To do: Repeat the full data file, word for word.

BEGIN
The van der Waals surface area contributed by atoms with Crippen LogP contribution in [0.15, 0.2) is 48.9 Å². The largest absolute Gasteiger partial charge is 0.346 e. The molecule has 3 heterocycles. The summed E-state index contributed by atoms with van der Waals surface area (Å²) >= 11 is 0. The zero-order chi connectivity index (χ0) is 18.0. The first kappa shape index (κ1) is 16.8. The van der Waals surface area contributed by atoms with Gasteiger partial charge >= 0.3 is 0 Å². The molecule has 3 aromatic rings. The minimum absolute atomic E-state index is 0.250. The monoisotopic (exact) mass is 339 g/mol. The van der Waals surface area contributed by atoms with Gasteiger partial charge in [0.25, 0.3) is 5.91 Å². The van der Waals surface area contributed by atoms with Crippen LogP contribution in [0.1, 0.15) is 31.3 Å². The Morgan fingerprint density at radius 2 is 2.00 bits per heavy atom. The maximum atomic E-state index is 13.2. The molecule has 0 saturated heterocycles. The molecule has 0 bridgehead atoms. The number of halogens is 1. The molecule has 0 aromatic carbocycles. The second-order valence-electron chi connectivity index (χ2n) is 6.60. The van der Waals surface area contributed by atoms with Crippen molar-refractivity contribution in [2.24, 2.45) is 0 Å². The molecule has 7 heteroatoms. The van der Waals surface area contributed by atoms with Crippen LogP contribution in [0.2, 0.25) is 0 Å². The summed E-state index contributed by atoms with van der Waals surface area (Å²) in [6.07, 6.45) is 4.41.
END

The van der Waals surface area contributed by atoms with Crippen LogP contribution in [0.15, 0.2) is 48.9 Å². The largest absolute Gasteiger partial charge is 0.346 e. The molecule has 3 heterocycles. The summed E-state index contributed by atoms with van der Waals surface area (Å²) >= 11 is 0. The zero-order chi connectivity index (χ0) is 18.0. The first kappa shape index (κ1) is 16.8. The van der Waals surface area contributed by atoms with Gasteiger partial charge >= 0.3 is 0 Å². The molecule has 3 aromatic rings. The minimum absolute atomic E-state index is 0.250. The monoisotopic (exact) mass is 339 g/mol. The van der Waals surface area contributed by atoms with Gasteiger partial charge in [0.25, 0.3) is 5.91 Å². The van der Waals surface area contributed by atoms with Crippen LogP contribution in [0.1, 0.15) is 31.3 Å². The Morgan fingerprint density at radius 2 is 2.00 bits per heavy atom. The maximum atomic E-state index is 13.2. The molecule has 0 saturated heterocycles. The molecule has 0 bridgehead atoms. The number of halogens is 1. The molecule has 0 aromatic carbocycles. The second-order valence-electron chi connectivity index (χ2n) is 6.60. The van der Waals surface area contributed by atoms with Crippen molar-refractivity contribution in [2.24, 2.45) is 0 Å². The molecule has 7 heteroatoms. The van der Waals surface area contributed by atoms with Crippen LogP contribution in [0.2, 0.25) is 0 Å². The summed E-state index contributed by atoms with van der Waals surface area (Å²) in [6.07, 6.45) is 4.41.